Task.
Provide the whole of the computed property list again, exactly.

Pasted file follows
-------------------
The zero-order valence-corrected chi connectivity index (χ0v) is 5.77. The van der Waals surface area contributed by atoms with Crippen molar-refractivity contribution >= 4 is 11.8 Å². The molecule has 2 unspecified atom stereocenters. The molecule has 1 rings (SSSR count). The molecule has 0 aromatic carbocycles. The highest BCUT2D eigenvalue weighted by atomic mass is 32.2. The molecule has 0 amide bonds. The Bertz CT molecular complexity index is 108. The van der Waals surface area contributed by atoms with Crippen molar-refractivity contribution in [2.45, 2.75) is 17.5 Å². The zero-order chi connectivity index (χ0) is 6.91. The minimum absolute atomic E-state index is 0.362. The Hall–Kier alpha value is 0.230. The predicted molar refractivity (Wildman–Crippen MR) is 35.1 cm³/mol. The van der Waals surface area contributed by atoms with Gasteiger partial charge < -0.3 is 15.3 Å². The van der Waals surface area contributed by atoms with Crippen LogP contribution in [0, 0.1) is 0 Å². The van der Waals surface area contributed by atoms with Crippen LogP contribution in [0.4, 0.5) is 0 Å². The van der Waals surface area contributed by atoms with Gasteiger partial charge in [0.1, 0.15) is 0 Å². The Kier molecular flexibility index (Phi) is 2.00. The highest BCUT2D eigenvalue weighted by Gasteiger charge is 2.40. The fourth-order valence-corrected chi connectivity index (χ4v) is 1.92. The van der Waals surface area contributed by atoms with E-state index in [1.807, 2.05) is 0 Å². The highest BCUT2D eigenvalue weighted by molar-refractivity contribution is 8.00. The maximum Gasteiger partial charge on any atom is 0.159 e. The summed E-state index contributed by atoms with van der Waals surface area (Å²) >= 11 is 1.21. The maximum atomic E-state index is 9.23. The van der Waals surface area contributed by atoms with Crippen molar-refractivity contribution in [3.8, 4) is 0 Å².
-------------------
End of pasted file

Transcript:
The zero-order valence-corrected chi connectivity index (χ0v) is 5.77. The van der Waals surface area contributed by atoms with Crippen molar-refractivity contribution >= 4 is 11.8 Å². The molecule has 2 unspecified atom stereocenters. The molecule has 1 rings (SSSR count). The molecule has 0 aromatic carbocycles. The highest BCUT2D eigenvalue weighted by atomic mass is 32.2. The molecule has 0 amide bonds. The Bertz CT molecular complexity index is 108. The van der Waals surface area contributed by atoms with Crippen molar-refractivity contribution in [2.45, 2.75) is 17.5 Å². The zero-order chi connectivity index (χ0) is 6.91. The minimum absolute atomic E-state index is 0.362. The Hall–Kier alpha value is 0.230. The predicted molar refractivity (Wildman–Crippen MR) is 35.1 cm³/mol. The van der Waals surface area contributed by atoms with Gasteiger partial charge < -0.3 is 15.3 Å². The van der Waals surface area contributed by atoms with Crippen LogP contribution in [0, 0.1) is 0 Å². The van der Waals surface area contributed by atoms with Crippen LogP contribution in [0.4, 0.5) is 0 Å². The van der Waals surface area contributed by atoms with Gasteiger partial charge in [0.1, 0.15) is 0 Å². The Kier molecular flexibility index (Phi) is 2.00. The highest BCUT2D eigenvalue weighted by Gasteiger charge is 2.40. The fourth-order valence-corrected chi connectivity index (χ4v) is 1.92. The van der Waals surface area contributed by atoms with E-state index in [1.807, 2.05) is 0 Å². The highest BCUT2D eigenvalue weighted by molar-refractivity contribution is 8.00. The maximum Gasteiger partial charge on any atom is 0.159 e. The summed E-state index contributed by atoms with van der Waals surface area (Å²) >= 11 is 1.21. The maximum atomic E-state index is 9.23. The van der Waals surface area contributed by atoms with Crippen molar-refractivity contribution in [3.8, 4) is 0 Å².